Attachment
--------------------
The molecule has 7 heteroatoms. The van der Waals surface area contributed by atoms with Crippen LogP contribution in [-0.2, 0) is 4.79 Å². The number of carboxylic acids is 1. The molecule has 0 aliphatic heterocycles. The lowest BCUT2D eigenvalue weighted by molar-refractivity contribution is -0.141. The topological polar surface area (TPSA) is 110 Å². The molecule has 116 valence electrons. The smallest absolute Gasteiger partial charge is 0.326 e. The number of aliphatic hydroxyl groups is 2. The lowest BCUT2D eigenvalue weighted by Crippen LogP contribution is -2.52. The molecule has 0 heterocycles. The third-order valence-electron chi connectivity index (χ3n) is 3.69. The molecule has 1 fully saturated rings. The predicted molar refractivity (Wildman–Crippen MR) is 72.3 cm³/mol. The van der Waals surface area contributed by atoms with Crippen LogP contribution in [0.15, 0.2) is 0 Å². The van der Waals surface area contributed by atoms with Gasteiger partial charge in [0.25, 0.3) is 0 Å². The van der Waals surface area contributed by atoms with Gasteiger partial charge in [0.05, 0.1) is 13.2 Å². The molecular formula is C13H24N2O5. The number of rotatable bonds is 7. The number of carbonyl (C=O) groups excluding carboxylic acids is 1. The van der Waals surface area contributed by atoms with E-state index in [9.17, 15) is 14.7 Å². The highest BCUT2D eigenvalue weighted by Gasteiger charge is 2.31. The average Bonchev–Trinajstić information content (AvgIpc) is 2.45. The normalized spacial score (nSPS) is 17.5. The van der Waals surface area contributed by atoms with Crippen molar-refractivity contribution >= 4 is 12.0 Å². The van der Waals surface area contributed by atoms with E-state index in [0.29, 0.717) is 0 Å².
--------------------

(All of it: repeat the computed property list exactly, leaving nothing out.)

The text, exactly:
The molecule has 7 heteroatoms. The van der Waals surface area contributed by atoms with Crippen LogP contribution in [-0.2, 0) is 4.79 Å². The number of carboxylic acids is 1. The molecule has 0 aliphatic heterocycles. The lowest BCUT2D eigenvalue weighted by molar-refractivity contribution is -0.141. The topological polar surface area (TPSA) is 110 Å². The molecule has 116 valence electrons. The smallest absolute Gasteiger partial charge is 0.326 e. The number of aliphatic hydroxyl groups is 2. The lowest BCUT2D eigenvalue weighted by Crippen LogP contribution is -2.52. The molecule has 0 heterocycles. The third-order valence-electron chi connectivity index (χ3n) is 3.69. The molecule has 1 fully saturated rings. The predicted molar refractivity (Wildman–Crippen MR) is 72.3 cm³/mol. The van der Waals surface area contributed by atoms with Crippen LogP contribution in [0.15, 0.2) is 0 Å². The van der Waals surface area contributed by atoms with Gasteiger partial charge in [0.25, 0.3) is 0 Å². The van der Waals surface area contributed by atoms with Gasteiger partial charge in [0.05, 0.1) is 13.2 Å². The molecular formula is C13H24N2O5. The number of rotatable bonds is 7. The number of carbonyl (C=O) groups excluding carboxylic acids is 1. The van der Waals surface area contributed by atoms with E-state index in [9.17, 15) is 14.7 Å². The highest BCUT2D eigenvalue weighted by Gasteiger charge is 2.31. The average Bonchev–Trinajstić information content (AvgIpc) is 2.45. The normalized spacial score (nSPS) is 17.5. The van der Waals surface area contributed by atoms with Crippen molar-refractivity contribution >= 4 is 12.0 Å². The van der Waals surface area contributed by atoms with E-state index in [0.29, 0.717) is 0 Å².